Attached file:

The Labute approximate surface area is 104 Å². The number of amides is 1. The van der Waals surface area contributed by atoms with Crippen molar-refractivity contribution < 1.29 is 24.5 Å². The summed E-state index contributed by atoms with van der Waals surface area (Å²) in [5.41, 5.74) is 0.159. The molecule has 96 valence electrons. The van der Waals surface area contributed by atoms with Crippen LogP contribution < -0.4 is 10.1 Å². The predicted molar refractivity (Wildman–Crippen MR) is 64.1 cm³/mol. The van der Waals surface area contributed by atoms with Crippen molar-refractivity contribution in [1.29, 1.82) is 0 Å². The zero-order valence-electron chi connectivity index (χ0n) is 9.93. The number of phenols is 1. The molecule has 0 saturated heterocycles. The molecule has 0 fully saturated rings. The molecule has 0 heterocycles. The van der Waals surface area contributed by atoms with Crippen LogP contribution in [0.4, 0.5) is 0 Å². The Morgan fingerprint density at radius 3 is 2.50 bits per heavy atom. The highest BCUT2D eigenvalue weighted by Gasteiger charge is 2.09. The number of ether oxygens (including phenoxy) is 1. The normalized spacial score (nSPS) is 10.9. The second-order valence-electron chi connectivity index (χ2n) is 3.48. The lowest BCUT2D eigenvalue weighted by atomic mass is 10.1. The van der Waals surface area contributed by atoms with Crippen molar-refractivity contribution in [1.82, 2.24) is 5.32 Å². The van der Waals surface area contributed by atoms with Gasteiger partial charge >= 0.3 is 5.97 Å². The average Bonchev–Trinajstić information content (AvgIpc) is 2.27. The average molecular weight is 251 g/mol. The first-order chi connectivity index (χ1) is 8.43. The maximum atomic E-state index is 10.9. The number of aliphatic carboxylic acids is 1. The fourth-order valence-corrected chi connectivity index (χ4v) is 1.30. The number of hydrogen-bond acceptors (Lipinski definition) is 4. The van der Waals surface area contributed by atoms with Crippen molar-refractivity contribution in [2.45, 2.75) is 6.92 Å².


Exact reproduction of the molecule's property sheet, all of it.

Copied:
The Labute approximate surface area is 104 Å². The number of amides is 1. The van der Waals surface area contributed by atoms with Crippen molar-refractivity contribution < 1.29 is 24.5 Å². The summed E-state index contributed by atoms with van der Waals surface area (Å²) in [5.41, 5.74) is 0.159. The molecule has 96 valence electrons. The van der Waals surface area contributed by atoms with Crippen LogP contribution < -0.4 is 10.1 Å². The predicted molar refractivity (Wildman–Crippen MR) is 64.1 cm³/mol. The van der Waals surface area contributed by atoms with Crippen molar-refractivity contribution in [1.29, 1.82) is 0 Å². The zero-order valence-electron chi connectivity index (χ0n) is 9.93. The number of phenols is 1. The molecule has 0 saturated heterocycles. The molecule has 0 fully saturated rings. The molecule has 0 heterocycles. The van der Waals surface area contributed by atoms with Crippen LogP contribution in [0.4, 0.5) is 0 Å². The Morgan fingerprint density at radius 3 is 2.50 bits per heavy atom. The highest BCUT2D eigenvalue weighted by Gasteiger charge is 2.09. The number of ether oxygens (including phenoxy) is 1. The normalized spacial score (nSPS) is 10.9. The second-order valence-electron chi connectivity index (χ2n) is 3.48. The lowest BCUT2D eigenvalue weighted by atomic mass is 10.1. The van der Waals surface area contributed by atoms with Crippen molar-refractivity contribution in [1.82, 2.24) is 5.32 Å². The van der Waals surface area contributed by atoms with Gasteiger partial charge >= 0.3 is 5.97 Å². The average Bonchev–Trinajstić information content (AvgIpc) is 2.27. The average molecular weight is 251 g/mol. The first-order chi connectivity index (χ1) is 8.43. The maximum atomic E-state index is 10.9. The number of aliphatic carboxylic acids is 1. The fourth-order valence-corrected chi connectivity index (χ4v) is 1.30. The number of hydrogen-bond acceptors (Lipinski definition) is 4. The van der Waals surface area contributed by atoms with Crippen molar-refractivity contribution in [2.45, 2.75) is 6.92 Å².